Historians: Tie Worn In Sheriff Hodgson's 2003 Portrait Resembles A 'Subtle' Nod To The Confederacy

The Bristol County Sheriff's Office homepage in 2003, as captured by the Internet Archive's Wayback Machine.
The Bristol County Sheriff's Office homepage in 2003, as captured by the Internet Archive's Wayback Machine.

In an archived official portrait from 2003, Bristol County Sheriff Thomas Hodgson is seen wearing a red necktie, boasting white stars framed by dark blue stripes.

According to several historians and civil rights advocates, this style of necktie conjures images of the Confederate battle flag. Similar ties can easily be found online, sometimes referred to as a "New Anglo Confederate Flag Men's Necktie."

A similar style of tie is also found advertised online as a "Red Designer Tie With Diagonal Confederate Battle Stars."

The Confederate battle flag is viewed by many as symbol of racism and slavery. At a time in the nation's history when memorials to Confederate leaders are being removed across the country, the 2003 photo raises concerns for community activists.

The citizen-led group Bristol County for Correctional Justice has called for Hodgson's resignation and on Thursday sent a press release regarding the portrait, calling the sheriff an "avowed proud white supremacist."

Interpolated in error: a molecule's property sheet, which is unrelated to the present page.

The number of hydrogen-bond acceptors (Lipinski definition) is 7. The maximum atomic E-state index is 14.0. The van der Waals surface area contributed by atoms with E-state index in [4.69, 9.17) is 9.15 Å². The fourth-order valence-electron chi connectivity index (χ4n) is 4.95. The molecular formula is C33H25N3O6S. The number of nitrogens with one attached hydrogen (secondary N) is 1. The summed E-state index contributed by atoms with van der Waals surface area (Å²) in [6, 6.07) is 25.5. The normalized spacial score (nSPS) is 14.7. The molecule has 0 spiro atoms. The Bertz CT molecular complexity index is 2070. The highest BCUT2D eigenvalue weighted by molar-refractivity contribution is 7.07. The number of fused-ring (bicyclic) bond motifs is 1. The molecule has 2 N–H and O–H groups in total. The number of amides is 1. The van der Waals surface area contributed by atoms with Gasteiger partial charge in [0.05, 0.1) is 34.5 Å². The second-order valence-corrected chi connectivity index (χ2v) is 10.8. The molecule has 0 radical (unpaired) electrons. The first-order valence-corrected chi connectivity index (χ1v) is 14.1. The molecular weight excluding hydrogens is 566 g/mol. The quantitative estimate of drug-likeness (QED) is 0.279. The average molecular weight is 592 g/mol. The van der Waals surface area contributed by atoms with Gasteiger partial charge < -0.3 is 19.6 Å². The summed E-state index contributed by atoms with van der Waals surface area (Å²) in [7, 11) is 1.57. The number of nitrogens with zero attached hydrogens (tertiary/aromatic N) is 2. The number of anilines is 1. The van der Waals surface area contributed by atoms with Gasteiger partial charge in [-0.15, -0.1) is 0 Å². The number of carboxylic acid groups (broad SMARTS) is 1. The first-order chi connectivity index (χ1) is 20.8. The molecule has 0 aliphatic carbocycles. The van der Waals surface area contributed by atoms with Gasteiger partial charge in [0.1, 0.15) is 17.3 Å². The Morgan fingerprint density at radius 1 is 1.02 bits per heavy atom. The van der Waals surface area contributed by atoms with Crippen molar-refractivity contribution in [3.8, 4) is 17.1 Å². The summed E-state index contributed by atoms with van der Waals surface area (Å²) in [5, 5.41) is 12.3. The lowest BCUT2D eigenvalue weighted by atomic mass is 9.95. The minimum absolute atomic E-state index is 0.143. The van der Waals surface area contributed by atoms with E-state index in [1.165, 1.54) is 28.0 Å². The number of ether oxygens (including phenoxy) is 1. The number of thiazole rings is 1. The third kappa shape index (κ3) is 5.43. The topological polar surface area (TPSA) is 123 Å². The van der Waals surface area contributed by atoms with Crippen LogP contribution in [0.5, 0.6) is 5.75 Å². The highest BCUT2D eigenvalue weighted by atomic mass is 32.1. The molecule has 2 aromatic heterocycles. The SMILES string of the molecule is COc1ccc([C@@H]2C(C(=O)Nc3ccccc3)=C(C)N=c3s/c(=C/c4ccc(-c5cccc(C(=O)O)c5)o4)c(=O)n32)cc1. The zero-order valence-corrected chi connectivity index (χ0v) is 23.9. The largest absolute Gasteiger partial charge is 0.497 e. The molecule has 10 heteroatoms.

Hodgson is wearing his sheriff's badge in the 2003 portrait, which accompanies a welcome message "to the official website for the Bristol County Sheriff's Office." Hodgson's message continues, with him describing BCSO's work as contributing "to the betterment of our country."

Howard Graves, senior research analyst for the Southern Poverty Law Center (SPLC), compared the image of Hodgson's tie with the image of a "Old South Confederate Necktie" sold for $29.99 on

Left, a screenshot of Sheriff Thomas Hodgson's 2003 portrait featured on the Bristol County Sheriff's Office website. Right, a screenshot of a tie for sale on
Left, a screenshot of Sheriff Thomas Hodgson's now-archived 2003 portrait featured on the Bristol County Sheriff's Office website. Right, a screenshot of a tie for sale on

"This tie resembles the 'battle flag,' but has been called an 'anglo-Confederate society tie,'" Graves explained in an email. "Many people affiliated with the broader neo-Confederate movement wear that tie either in necktie or bowtie form."

In an interview with WBUR Thursday, Hodgson said he is being criticized for the 17-year-old photo because of his conservative views and his role on President Trump's re-election campaign. The sheriff is on the advisory board of the Federation for American Immigration Reform, a group recognized by the SPLC as a hate group because of its white supremacist and anti-immigrant messages. He is often scrutinized by the state's more liberal elected officials.

Hodgson vehemently denies any suggestion he's connected with or sympathetic to Confederate causes, calling it an absurd and reckless accusation.

He said his staff and his constituents know what he stands for.

"They know I would not be wearing anything that makes me the poster boy for bigotry," he said.